I want to start with photos from “Eyes on the Street”. It’s my latest set, and illustrative of how I’m trying to see the world.
So, what do I think? Well, if I defined success as supporting the subject, then my efforts lack visual complexity; if I defined it as inviting closeness, then it is distant. It’s as if things are slightly askew – that though there are many parts they do not work together, and cannot work together.
Great one-liners, weak glue – I face it while writing and it’s the same with photographing. Out there I’m a reductionist and my vision narrows; I notice only the subject to the exclusion of all else. It takes consciousness to acknowledge and arrange the other scenic elements, and I often misjudge their impact. Before, I took the easy way out, choosing focal length and framing to mirror my tunnel world – perhaps the results were too disconnected. Now, as I shift, the world is no longer moldable and I struggle for footing.
Other choices exacerbate this imbalance. My 35mm AOV, so perfect for cramped indoor quarters, is too expansive outside. Things, people, light – they flood the frame, packing it like frosh in Fed Hall on Thursday nights; it means I have to get closer. But I freeze. I shuffle, dancing in a narrow box; maybe if I’m economical with my actions eyes will only graze me, so I make few bold moves to different viewpoints. I’m a diner who finding one dish he likes orders it ad nauseam, staying for fear of disappointment, derision or lack of imagination.
Can you grow without doing? What if growing requires not one, but two or even three different focuses? Take the “photo-evaluate-learn” cycle: you go out, photograph; return to evaluate your technique and style – try to find those times, feelings and approaches that worked, while naming those that didn’t; then, learning – not only looking at photographs and expanding your visual dictionary, but living, growing the space you can explore. And you do it all again.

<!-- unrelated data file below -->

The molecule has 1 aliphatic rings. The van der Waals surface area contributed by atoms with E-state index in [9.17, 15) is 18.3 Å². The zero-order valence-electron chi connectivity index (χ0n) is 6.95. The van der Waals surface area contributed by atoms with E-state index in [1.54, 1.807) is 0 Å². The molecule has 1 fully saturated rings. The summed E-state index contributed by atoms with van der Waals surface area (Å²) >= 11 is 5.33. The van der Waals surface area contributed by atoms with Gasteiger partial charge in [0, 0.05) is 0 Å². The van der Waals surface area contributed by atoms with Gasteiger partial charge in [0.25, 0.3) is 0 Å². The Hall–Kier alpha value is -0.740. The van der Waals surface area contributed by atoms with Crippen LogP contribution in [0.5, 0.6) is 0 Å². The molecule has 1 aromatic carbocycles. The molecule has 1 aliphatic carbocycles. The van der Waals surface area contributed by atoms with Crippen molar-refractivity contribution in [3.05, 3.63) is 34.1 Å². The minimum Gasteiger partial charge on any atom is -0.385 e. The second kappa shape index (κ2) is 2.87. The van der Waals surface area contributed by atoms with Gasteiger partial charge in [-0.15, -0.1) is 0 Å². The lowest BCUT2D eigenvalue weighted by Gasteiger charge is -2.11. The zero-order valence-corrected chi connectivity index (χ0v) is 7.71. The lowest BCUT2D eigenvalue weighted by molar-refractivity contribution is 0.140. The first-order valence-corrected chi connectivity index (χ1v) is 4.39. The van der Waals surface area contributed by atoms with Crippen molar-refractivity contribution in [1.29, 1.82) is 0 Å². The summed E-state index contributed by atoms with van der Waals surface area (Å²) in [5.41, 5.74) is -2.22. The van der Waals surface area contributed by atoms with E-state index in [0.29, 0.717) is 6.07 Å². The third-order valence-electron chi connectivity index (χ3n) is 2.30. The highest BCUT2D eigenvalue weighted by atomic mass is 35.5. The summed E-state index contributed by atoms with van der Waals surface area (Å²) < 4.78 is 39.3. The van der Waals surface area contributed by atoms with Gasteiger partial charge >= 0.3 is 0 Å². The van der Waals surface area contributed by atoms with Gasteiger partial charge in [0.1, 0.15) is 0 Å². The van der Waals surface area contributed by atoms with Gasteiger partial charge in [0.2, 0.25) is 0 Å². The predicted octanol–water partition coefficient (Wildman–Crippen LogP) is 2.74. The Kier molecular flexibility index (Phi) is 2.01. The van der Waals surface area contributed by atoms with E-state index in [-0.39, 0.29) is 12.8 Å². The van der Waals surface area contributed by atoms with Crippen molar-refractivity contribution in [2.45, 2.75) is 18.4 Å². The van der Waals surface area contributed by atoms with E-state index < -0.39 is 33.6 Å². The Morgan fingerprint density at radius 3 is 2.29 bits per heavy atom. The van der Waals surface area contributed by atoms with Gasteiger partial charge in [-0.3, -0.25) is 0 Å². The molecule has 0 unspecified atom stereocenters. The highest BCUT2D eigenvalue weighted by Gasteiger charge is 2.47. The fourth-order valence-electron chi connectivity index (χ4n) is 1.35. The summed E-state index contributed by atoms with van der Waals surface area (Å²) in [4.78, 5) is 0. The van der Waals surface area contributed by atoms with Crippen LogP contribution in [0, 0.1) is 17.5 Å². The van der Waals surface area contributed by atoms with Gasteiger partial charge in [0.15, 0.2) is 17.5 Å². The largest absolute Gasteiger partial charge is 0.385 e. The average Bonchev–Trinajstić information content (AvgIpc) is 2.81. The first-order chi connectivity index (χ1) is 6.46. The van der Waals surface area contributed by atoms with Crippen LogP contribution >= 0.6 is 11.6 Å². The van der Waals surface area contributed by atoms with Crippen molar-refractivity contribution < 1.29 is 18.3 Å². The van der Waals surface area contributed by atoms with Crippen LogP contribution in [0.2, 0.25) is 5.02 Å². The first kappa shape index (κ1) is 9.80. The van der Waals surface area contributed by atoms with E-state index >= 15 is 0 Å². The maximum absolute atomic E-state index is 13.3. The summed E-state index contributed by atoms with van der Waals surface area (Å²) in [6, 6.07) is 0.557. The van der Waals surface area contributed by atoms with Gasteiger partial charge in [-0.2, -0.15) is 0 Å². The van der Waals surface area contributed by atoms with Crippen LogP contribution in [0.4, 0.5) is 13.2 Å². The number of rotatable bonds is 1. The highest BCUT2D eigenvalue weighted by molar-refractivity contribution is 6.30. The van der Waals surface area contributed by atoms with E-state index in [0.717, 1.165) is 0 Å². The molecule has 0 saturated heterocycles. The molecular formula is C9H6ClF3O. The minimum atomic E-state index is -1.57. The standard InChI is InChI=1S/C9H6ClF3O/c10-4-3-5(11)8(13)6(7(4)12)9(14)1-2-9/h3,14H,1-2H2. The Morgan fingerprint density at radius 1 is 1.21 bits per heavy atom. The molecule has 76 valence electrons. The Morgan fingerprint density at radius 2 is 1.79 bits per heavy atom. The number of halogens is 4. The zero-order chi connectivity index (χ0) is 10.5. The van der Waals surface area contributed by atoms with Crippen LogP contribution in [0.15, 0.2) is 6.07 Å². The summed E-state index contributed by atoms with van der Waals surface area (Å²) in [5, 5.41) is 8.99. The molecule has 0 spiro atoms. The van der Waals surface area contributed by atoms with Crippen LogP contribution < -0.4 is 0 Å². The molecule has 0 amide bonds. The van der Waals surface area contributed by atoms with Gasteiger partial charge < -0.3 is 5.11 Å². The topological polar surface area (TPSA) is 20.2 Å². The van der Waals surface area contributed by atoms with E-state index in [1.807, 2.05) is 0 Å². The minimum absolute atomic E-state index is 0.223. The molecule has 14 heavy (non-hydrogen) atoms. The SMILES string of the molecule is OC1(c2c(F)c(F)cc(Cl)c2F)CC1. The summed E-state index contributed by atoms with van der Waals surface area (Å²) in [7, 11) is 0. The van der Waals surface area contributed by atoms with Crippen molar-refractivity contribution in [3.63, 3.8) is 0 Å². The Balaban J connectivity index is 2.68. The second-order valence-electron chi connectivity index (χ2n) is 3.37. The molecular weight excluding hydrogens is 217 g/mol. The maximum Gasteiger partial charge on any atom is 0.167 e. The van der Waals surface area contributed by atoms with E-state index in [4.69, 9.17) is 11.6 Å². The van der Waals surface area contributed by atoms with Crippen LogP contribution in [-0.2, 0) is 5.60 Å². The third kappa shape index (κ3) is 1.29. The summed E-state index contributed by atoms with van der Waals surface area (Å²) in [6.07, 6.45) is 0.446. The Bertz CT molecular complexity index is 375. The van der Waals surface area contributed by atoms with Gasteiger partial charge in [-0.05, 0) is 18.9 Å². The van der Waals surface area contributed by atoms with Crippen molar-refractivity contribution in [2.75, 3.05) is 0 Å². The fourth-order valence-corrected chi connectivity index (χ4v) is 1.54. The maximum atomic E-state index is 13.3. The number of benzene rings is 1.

But where’s the balance? How do you know if you’ve found it? How? Don’t you crave the aliveness in doing? Isn’t it so easy to favor the act itself – with every click you’ve another artifact, tangible proof of acting. After all, where’s the immediate payback in evaluating your missteps, for those sessions filled with “No” and “Not quite” and “Not that one”? And what about the time taken in looking and being – is it well-spent or wasted? Tell me, tell me how do you measure, how do you feel growth?
And what, can I grow without completing photographs? There are too many visions in my head, a spaghetti-mess of projects and individual images; they each have beauty in the possible and their collected mass has presence; it is a hand weighing on my chest, and I cannot breathe, I cannot breathe.
Do I leave them half-done because I am lazy, because I have no time, or because summer, not winter, is when I photograph the most? Or because I fear the pain in that void between what “could be” and what “is”.
Yes, fear – a constant presence. I have fears – I have a fear of people. Not a debilitating one, for I go to university daily, sit in my third of an office and pass the faces in SLC… But when I’m out there photographing, you’re no longer moving wallpaper – you see, judge, react – and I am a marked man; I am suddenly very exposed. Why?
Of course, I am an observer. I am simultaneously of – yet disconnected from – people and I feel it, feel it like an ache in my wrist that never quite goes away. And so I watch from a distance. But when I pick up my camera, walk among you and raise it, I am no longer unseen. With my cyclopean eye I am suddenly there, suddenly distinguishable in the moment. Hundreds of unseen maybe-eyes maybe-watching, and the observer is now the observed. This is self-consciousness.
Obviously it isn’t so – “We worry about how we look and act, not others,” I tell myself. But it doesn’t help. And it bleeds into that moment when I’m there and my finger stabs the shutter button, and I’m nervous and I wonder if people wonder and I leave and I leave faster than I should.
I want that moment – I want all of it. I want to fall into the frame like there’s nothing but me, that rectangle of light and the few joints that’ll capture it. I want it all and I can’t have it. I can’t have it.
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